Brutal heat waves have baked the world this summer and they haven’t been contained to land. Earth’s oceans are the hottest they have been in modern history, by an unusually wide margin.
The planet’s average sea surface temperature spiked to a record high in April, and the ocean has remained exceptionally warm ever since. In July, widespread marine heat waves drove temperatures back up to near-record highs, with some hot spots nearing 100 degrees Fahrenheit (nearly 38 Celsius).
“I find it kind of astonishing,” said Gregory Johnson, an oceanographer at the National Oceanic and Atmospheric Administration, referring to this year’s trend. “This is a pretty big step up.”
The North Atlantic has seen some of the most exceptional warmth, with recent temperatures consistently reaching more than 2 degrees Fahrenheit (1.1 Celsius) higher than what is typical for this time of year.
Taking a dip in the waters off the coast of the Florida Keys could, at times, feel like stepping into a hot tub. Last week, one reading from a buoy recorded a stunning 101.1 degrees Fahrenheit (just over 38 Celsius), possibly a world record for sea surface temperatures.
The extreme heat is devastating Florida’s coral reefs, but high ocean temperatures can have more widespread impacts, too, disrupting other marine ecosystems and the communities that depend on them.
El Niño, a recurring global climate pattern that is typically linked to warmer conditions in many regions, arrived in June, and is one contributor to the spike in global sea surface temperatures, said Michelle L’Heureux, a climate scientist with NOAA’s Climate Prediction Center.
But the underlying influence of human-driven climate change is undeniable, she added.
Global sea surface temperatures have been increasing since at least the early 20th century when humans began sharply increasing the number of greenhouse gases pumped into the atmosphere.
This year’s spike in global sea surface temperatures is concerning, but it is not exactly unexpected in a warming world, said Zeke Hausfather, a climate scientist at Berkeley Earth, a nonprofit research institute.
Global climate models have projected how oceans could heat up if we continue to pump greenhouse gases into the atmosphere at roughly our current rate, and July’s high sea surface temperatures falls within the expected range, though at the higher end.
In the North Atlantic, however, temperatures have been warmer than climate models projected. That suggests “something somewhat extraordinary may be happening there,” Hausfather said.
Experts have speculated that other factors, in addition to human-caused climate change and the arrival of El Niño, could be contributing to this year’s exceptional ocean heat.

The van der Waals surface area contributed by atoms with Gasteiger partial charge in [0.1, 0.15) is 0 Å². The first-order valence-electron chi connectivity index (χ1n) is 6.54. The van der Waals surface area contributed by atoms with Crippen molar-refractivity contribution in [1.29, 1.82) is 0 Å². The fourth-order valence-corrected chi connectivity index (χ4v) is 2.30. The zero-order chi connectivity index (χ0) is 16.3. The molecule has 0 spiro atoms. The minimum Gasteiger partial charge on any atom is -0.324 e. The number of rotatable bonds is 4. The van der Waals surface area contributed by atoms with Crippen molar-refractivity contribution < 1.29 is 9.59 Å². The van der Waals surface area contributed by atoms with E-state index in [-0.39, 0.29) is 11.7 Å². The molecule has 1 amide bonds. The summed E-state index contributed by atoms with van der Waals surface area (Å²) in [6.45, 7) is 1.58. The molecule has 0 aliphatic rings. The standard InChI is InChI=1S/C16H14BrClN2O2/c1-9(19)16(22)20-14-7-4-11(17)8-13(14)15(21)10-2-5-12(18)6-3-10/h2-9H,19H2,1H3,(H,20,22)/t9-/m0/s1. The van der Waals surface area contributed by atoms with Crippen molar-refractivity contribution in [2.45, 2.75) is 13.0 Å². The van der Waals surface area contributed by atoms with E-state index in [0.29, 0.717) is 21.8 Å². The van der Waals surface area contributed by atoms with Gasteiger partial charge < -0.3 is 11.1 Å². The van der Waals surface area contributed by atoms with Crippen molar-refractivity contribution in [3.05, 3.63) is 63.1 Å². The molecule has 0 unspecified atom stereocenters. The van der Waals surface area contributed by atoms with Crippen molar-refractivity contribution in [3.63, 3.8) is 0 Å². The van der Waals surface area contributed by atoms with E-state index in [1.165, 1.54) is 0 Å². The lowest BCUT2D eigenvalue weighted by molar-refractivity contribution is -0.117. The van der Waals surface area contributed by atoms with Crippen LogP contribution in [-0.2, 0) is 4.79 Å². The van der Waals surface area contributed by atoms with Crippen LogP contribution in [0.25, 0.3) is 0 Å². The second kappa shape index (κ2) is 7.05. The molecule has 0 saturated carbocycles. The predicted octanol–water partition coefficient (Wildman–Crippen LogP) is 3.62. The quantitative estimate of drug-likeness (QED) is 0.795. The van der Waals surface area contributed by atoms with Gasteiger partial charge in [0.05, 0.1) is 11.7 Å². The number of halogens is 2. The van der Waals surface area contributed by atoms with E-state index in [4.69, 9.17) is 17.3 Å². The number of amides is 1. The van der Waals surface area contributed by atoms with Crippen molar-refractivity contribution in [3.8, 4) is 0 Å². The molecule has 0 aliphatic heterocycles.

Some have suggested that international rules aimed at reducing air pollution from maritime shipping could have inadvertently increased ocean warming. Others point to the unusual absence of Saharan dust over the North Atlantic this year, which can also have a cooling effect by blocking sunlight.
The eruption of an underwater volcano in the Pacific Ocean near Tonga last year, which spewed tens of millions of tons of water vapor into the stratosphere, may have also influenced this year’s ocean temperatures. Water vapor, like carbon dioxide, is a greenhouse gas that traps heat near Earth’s surface.
But early analyses have so far suggested that those factors cannot account for all of this year’s extra warming.
“The level of warmth we are seeing today is only possible because of the warming over the past 150 years due to human activity,” Hausfather said.
Scientists expect warm ocean conditions to continue into the fall, with El Niño intensifying in the months ahead
While sea surface readings take the temperature of the top layer of the ocean, up to a few hundred feet deep, climate scientists have also been charting how much heat is being absorbed by the ocean as a whole. In short, it is a lot.
The ocean, which covers about 70% of the world’s surface, has absorbed more than 90% of the heat unleashed by the burning of fossil fuels, deforestation, and other human activity.
Put another way, the majority of the human-driven warming that has happened on Earth over the past six decades has accumulated in the ocean. But water has a much higher capacity than land to absorb and store all that heat.
The ocean has “been doing us a big service by delaying global warming considerably,” Johnson said, “but it comes at a cost.” As the ocean stores more heat, its water expands, contributing to sea level rise. Warmer ocean temperatures also provide more fodder for tropical cyclones and atmospheric river storms.
By the end of the century, ocean warming could contribute to a weakening, or even a shutdown, of the Atlantic Ocean currents that help regulate the climate for a swath of the planet, a new analysis found.
“In many ways,” Hausfather said, the ocean is “the most accurate thermometer we have for the actual effect of climate change because it’s where most of the heat ends up.”
This article originally appeared in The New York Times.